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Friday, December 27, 2013

Theoretical Remarks #2 - some insight into the function $\int_{a}^{x}f(t)dt$

   Let us first recall the proposition mentioned (without proof) in yesterday's post:
Proposition: Let a real function $f$, with domain $D_{f}$ and continuous on an interval $\Delta \subseteq D_{f} \subseteq  \mathbb{R}$ and let $a \in \Delta$ be a fixed point of $\Delta$. Then the function $F(x)=\int_{a}^{x}f(t)dt$ is an antiderivative function of $f$. In other words:
$$
F'(x) = \big( \int_{a}^{x}f(t)dt \big)' = f(x)
$$
for all $x \in \Delta$.

   If $x \in \Delta$ is a variable point,
then the value of the definite  integral  $F(x)= \int_{a}^{x}f(t)dt$ represents the area of the shaded  region shown in the figure:
Remark: Notice that the function $F(x)$ is defined on any interval $\Delta \subseteq D_{f}$ in which:
  • $a \in \Delta$
  • f is continuous on $\Delta$
and (according to the preceding proposition) is differentiable on that $\Delta$.

   Considering $h$ to be infinitesimal, we can now compute
$$
\begin{array}{c}
\Delta F(x) = F(x+h)-F(x) = \int_{a}^{x+h}f(t)dt - \int_{a}^{x}f(t)dt = \\
     \\
 = \int_{x}^{x+h}f(t)dt = E(\Omega) \approx h \cdot  f(x)
\end{array}
$$
In the above, the change $\Delta F(x)$ in the value of the function $F(x)=\int_{a}^{x}f(t)dt$ when $x$ changes to $x+h$ is denoted by $E(\Omega)$ and equals the area of the shaded strip $\Omega$, displayed in the next figure:
Consequently, $f(x) \approx \frac{E(\Omega)}{h}$ and since $h$ is considered to be infinitesimal, we can write:
$$
f(x)=\lim_{h \rightarrow 0}\frac{F(x+h)-F(x)}{h}=F'(x) = \frac{d \big(\int_{a}^{x}f(t)dt \big)}{dx}
$$
Remarks:
(1). The above should not be considered to be a rigorous proof. It should rather be taken as an intuitive  line of thinking, aiming to shed some light into "what is really going on" inside the function $\int_{a}^{x}f(t)dt$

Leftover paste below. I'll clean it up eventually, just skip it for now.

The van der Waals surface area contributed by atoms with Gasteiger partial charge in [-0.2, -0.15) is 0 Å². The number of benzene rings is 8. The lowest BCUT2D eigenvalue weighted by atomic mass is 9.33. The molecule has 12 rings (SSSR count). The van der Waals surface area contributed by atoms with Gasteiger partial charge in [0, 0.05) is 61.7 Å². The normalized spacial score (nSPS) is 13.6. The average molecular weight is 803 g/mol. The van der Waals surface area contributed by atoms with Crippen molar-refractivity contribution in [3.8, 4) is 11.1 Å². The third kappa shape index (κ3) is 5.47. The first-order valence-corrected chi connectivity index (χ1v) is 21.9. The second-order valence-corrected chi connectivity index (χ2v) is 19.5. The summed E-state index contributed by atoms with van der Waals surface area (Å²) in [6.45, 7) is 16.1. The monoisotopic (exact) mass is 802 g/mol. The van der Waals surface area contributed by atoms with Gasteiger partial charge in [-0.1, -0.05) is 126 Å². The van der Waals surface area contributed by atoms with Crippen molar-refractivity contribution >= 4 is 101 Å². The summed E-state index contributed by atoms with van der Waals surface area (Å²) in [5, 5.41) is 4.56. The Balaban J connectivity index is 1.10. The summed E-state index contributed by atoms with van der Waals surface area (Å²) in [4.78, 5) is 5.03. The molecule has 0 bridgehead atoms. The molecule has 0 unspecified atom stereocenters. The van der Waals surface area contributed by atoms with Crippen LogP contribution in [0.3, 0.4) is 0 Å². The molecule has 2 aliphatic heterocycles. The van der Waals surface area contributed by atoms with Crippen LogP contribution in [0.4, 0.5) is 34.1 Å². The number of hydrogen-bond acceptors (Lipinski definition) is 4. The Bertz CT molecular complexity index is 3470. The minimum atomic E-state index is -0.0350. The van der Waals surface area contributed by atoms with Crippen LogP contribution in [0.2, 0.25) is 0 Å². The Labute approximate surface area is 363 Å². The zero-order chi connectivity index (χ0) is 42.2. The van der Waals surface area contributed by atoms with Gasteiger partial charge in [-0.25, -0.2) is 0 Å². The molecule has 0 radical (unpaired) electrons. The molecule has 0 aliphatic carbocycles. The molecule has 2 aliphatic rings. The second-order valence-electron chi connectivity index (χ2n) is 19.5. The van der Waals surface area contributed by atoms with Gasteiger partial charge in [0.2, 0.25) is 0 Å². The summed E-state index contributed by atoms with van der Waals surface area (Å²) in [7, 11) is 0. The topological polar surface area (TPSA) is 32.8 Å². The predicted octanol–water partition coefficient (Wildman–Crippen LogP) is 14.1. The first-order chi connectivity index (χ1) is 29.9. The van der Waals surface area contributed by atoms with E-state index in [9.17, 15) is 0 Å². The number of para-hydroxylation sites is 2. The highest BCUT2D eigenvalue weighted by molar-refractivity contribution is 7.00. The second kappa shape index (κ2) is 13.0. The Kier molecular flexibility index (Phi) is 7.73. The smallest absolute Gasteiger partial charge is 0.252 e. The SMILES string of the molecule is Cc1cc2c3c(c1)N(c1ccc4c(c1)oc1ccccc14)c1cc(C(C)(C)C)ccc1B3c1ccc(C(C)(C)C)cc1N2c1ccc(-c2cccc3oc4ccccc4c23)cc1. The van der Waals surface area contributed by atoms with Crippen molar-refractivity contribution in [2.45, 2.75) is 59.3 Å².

(2). Let a real function $f$, continuous on an interval $\Delta \subseteq  \mathbb{R}$ and let $a \in \Delta$ be a fixed point of $\Delta$. Let another real function $g(x)$ with domain $D_{g}$ and differentiable (and thus: continuous) on an interval $\Delta_{1} \subseteq D_{g}$. We can then consider the composite function $G=F \circ g$:
$$
G(x) = \int_{a}^{g(x)}f(t)dt
$$
The domain $D_{G}$ of $G$ will be:
$$
D_{G} = \{ x \in D_{g} \ , \ g(x) \in \Delta \}
$$
   The composite function $G=F \circ g$ is differentiable on $\Delta_{2} = \Delta_{1} \cap D_{G}$. Its derivative can be computed by combining the above differentiation rule with the chain rule of differentiation (for differentiating composite functions). We readily get the following formula:
$$
\Big( \int_{a}^{g(x)}f(t)dt \Big)' = f\big( g(x) \big) \cdot g'(x)
$$
for all $x \in \Delta_{2}$.

Thursday, December 26, 2013

Theoretical Remarks #1 - indefinite integrals, antiderivatives and the function $\int_{a}^{x}f(t)dt$

   Suppose we are given a continuous, real function $f(x)$ defined on an interval $\Delta \subseteq \mathbb{R}$ and let $a \in \Delta$ be a fixed point.
   Any other function $F(x)$, with domain $D_{F}= \Delta$ will be called an antiderivative function of $f$ if
$$
F'(x)=f(x)
$$
(notice that $F$ is by definition differentiable (and thus continuous) in $\Delta$.)
   The above definition implies that: the antiderivative function is not uniquely determined, but rather there is a family of functions satisfying the above relation. Actually, any other function $G(x)$, $D_{G}= \Delta$ with the property
\begin{equation} \notag
G'(x)=F'(x)=f(x)
\end{equation}
will also be an antiderivative function. In such a case $F(x)$ and $G(x)$ will differ by a constant:
\begin{equation} \notag
G(x)=F(x)+c
\end{equation}
for some $c \in \mathbb{R}$. (this comes from a well known theorem of elementary calculus). We can thus now lay the following
   Definition: We will call antiderivative or indefinite integral of $f$, and we will denote it by $\int f(x)dx$ the set of all functions satisfying the above property, thus:
\begin{equation} \notag
\begin{array}{r}
\int f(x)dx = \{F | F'(x)=f(x), \ x \in \Delta  \} = \\
     \\
= \{G(x)+c |\textrm{for all } c \in \mathbb{R} \} \ \ \ \ \ \ \ \
\end{array}
\end{equation}
where in the last equality $G$ is an antiderivative function (actually any antiderivative function) of $f$.

   Now it can be proved (the proof can be found on standard calculus texts and i will -hopefully- post it here later) that:
Proposition: one of these functions belonging in the above set (thus, one of the antiderivative functions of $f$ or equivalently: one of the indefinite integrals of $f$) is the function
\begin{equation} \notag
\int_{a}^{x} f(t)dt
\end{equation}
In other words: $(\int_{a}^{x} f(t)dt )'=f(x)$ for all $x \in \Delta$.

Remarks: